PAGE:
Frank A. Barile ’77P, ’80GP, ’82Ph.D. (center) and his wife, Pauline (left), volunteer at the SOMOS Brooklyn Community Center.
It is no surprise that Frank A. Barile, Ph.D., Professor of Applied and Clinical Toxicology in the Department of Pharmaceutical Sciences in St. John’s University’s College of Pharmacy and Health Sciences, invokes science when asked to explain his motivation for volunteerism and service.
“It is in my DNA,” he said. “I am a New Yorker, and I want to help.” Dr. Barile was born in Brooklyn, NY, and now resides in Queens, NY.
Much like DNA, the genetic material found in all living organisms, volunteerism and service to others are the keys to unlocking and understanding Dr. Barile’s humanitarian makeup. He currently shares his skills and services on the front lines of New York City’s fight against COVID-19.
For more than 20 years, Dr. Barile has been volunteering with New York City Medical Reserve Corps, a trained group of more than 9,000 members who are ready to respond to health emergencies throughout the five boroughs. Over the years, Dr. Barile has responded to local medical emergencies in New York City, including after the terrorist attacks of 9/11, and during epidemics and influenza outbreaks, coastal storms, and other natural disasters.
Presently, Dr. Barile volunteers several days a week at the COVID-19 antibody testing site at the SOMOS Brooklyn Community Center. It is here that the scientist and licensed pharmacist, with his wife Pauline, a physician, at his side, helps to test almost 150 patients daily. The patients range from toddlers to senior citizens, and Dr. Barile works to supervise, administer, and interpret the results of the testing. Antibody tests determine whether someone has recovered from the coronavirus; there is substantial evidence that people may have been infected with the virus without ever being symptomatic.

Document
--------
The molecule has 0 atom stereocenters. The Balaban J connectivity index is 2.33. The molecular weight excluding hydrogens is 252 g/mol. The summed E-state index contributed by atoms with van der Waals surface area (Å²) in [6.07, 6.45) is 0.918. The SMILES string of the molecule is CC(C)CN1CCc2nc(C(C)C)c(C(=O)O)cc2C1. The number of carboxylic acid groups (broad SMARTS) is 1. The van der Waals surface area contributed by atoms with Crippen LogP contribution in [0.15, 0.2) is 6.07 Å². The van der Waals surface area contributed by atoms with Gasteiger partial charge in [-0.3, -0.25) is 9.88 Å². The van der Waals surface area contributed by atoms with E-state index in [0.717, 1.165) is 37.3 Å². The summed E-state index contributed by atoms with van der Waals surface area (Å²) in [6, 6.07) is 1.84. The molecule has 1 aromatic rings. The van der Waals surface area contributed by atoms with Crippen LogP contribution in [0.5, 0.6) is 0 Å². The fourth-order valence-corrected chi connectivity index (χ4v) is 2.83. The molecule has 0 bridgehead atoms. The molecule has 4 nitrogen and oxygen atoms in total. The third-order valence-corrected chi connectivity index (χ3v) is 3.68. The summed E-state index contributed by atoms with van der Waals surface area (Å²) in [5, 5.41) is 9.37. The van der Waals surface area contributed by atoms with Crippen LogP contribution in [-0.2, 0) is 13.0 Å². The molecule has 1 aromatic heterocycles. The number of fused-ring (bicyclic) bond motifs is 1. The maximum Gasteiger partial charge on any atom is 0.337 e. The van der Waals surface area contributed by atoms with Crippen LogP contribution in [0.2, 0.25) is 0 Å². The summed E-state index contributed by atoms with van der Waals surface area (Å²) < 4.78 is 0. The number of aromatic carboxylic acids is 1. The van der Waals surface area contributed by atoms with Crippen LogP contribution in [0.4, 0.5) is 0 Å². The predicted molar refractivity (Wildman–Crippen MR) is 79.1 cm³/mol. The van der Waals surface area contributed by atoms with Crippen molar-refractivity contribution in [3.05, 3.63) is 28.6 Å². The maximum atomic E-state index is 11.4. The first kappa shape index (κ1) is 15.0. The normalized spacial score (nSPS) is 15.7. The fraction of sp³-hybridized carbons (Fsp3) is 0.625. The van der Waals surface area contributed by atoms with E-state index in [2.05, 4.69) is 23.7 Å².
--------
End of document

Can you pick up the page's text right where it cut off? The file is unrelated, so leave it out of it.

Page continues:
“My background as a professor at St. John’s is most helpful to the volunteer efforts, but my clinical background as a registered pharmacist sealed my ability to be of service,” observed Dr. Barile.
“I have taught immunology and infectious disease courses for many years, which allow me to conduct tests and even help to train clinicians at the site.”
Dr. Barile earned his bachelor’s and master’s degrees in pharmacy from the College of Pharmacy and Allied Health Professions (now the College of Pharmacy and Health Sciences) and a doctoral degree in toxicology, also from St. John’s. He completed postdoctoral fellowships at the Albert Einstein College of Medicine, Bronx, NY, and at Columbia University in Manhattan. He returned to St. John’s in 2000 as a member of the faculty.
A prolific scholar, he has authored approximately 75 papers and abstracts in peer-reviewed biomedical and toxicology journals, as well as five books and three chapters of works that examine toxicology. He cites two former deans, Andrew J. Bartilucci, Ph.D., and Robert A. Mangione, Ed.D.—who was also his classmate—as friends and mentors who have guided his professional career and cultivated his service efforts.
The most important function of DNA is its ability to replicate itself repeatedly, and at times of crisis in New York City—guided by the Vincentian mission of St. John’s—Dr. Barile’s spirit of service does so again and again. “I will continue to volunteer as long as I am needed.”